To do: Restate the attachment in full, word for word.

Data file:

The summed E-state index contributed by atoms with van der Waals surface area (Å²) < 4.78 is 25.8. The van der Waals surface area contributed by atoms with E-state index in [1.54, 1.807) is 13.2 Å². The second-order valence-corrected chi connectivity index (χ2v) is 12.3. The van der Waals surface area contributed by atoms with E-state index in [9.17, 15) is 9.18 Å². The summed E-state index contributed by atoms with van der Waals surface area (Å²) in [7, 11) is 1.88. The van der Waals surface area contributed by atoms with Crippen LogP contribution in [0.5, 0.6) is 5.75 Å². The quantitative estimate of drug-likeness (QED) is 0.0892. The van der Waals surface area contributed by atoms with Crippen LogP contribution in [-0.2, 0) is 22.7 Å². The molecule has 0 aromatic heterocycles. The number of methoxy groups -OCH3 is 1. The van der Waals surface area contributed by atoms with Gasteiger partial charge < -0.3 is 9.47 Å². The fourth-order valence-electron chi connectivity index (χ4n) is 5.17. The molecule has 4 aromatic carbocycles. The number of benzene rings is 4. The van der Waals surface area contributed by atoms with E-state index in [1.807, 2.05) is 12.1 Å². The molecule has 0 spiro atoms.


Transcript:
The summed E-state index contributed by atoms with van der Waals surface area (Å²) < 4.78 is 25.8. The van der Waals surface area contributed by atoms with E-state index in [1.54, 1.807) is 13.2 Å². The second-order valence-corrected chi connectivity index (χ2v) is 12.3. The van der Waals surface area contributed by atoms with E-state index in [9.17, 15) is 9.18 Å². The summed E-state index contributed by atoms with van der Waals surface area (Å²) in [7, 11) is 1.88. The van der Waals surface area contributed by atoms with Crippen LogP contribution in [0.5, 0.6) is 5.75 Å². The quantitative estimate of drug-likeness (QED) is 0.0892. The van der Waals surface area contributed by atoms with Crippen LogP contribution in [-0.2, 0) is 22.7 Å². The molecule has 0 aromatic heterocycles. The number of methoxy groups -OCH3 is 1. The van der Waals surface area contributed by atoms with Gasteiger partial charge < -0.3 is 9.47 Å². The fourth-order valence-electron chi connectivity index (χ4n) is 5.17. The molecule has 4 aromatic carbocycles. The number of benzene rings is 4. The van der Waals surface area contributed by atoms with E-state index in [1.807, 2.05) is 12.1 Å². The molecule has 0 spiro atoms.